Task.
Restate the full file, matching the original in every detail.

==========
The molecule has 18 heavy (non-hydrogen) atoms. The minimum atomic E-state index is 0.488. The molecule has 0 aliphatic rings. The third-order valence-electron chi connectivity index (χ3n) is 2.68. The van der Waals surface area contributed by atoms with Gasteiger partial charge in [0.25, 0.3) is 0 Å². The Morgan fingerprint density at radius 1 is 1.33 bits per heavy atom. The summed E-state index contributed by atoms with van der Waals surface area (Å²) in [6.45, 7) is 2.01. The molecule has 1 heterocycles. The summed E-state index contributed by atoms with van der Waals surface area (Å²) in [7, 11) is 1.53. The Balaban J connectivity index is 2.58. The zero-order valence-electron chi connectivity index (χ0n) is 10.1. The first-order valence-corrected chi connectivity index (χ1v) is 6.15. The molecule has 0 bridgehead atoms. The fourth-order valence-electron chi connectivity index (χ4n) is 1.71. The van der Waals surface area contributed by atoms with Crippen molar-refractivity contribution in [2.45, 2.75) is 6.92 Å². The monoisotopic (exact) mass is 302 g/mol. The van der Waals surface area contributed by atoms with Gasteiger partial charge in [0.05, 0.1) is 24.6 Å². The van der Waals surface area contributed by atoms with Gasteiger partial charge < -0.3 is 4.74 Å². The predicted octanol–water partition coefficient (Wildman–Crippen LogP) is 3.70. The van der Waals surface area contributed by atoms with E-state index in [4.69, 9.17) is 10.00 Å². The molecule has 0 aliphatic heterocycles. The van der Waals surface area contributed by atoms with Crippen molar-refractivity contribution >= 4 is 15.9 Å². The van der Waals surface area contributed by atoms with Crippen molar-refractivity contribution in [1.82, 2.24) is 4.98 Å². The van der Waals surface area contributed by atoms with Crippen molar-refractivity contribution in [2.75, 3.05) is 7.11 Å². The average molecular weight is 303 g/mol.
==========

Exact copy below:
The molecule has 18 heavy (non-hydrogen) atoms. The minimum atomic E-state index is 0.488. The molecule has 0 aliphatic rings. The third-order valence-electron chi connectivity index (χ3n) is 2.68. The van der Waals surface area contributed by atoms with Gasteiger partial charge in [0.25, 0.3) is 0 Å². The Morgan fingerprint density at radius 1 is 1.33 bits per heavy atom. The summed E-state index contributed by atoms with van der Waals surface area (Å²) in [6.45, 7) is 2.01. The molecule has 1 heterocycles. The summed E-state index contributed by atoms with van der Waals surface area (Å²) in [7, 11) is 1.53. The Balaban J connectivity index is 2.58. The zero-order valence-electron chi connectivity index (χ0n) is 10.1. The first-order valence-corrected chi connectivity index (χ1v) is 6.15. The molecule has 0 bridgehead atoms. The fourth-order valence-electron chi connectivity index (χ4n) is 1.71. The van der Waals surface area contributed by atoms with Crippen molar-refractivity contribution in [2.45, 2.75) is 6.92 Å². The monoisotopic (exact) mass is 302 g/mol. The van der Waals surface area contributed by atoms with Gasteiger partial charge in [0.05, 0.1) is 24.6 Å². The van der Waals surface area contributed by atoms with Gasteiger partial charge < -0.3 is 4.74 Å². The predicted octanol–water partition coefficient (Wildman–Crippen LogP) is 3.70. The van der Waals surface area contributed by atoms with E-state index in [4.69, 9.17) is 10.00 Å². The molecule has 0 aliphatic heterocycles. The van der Waals surface area contributed by atoms with Crippen molar-refractivity contribution >= 4 is 15.9 Å². The van der Waals surface area contributed by atoms with Crippen molar-refractivity contribution in [1.82, 2.24) is 4.98 Å². The van der Waals surface area contributed by atoms with Crippen molar-refractivity contribution in [2.75, 3.05) is 7.11 Å². The average molecular weight is 303 g/mol.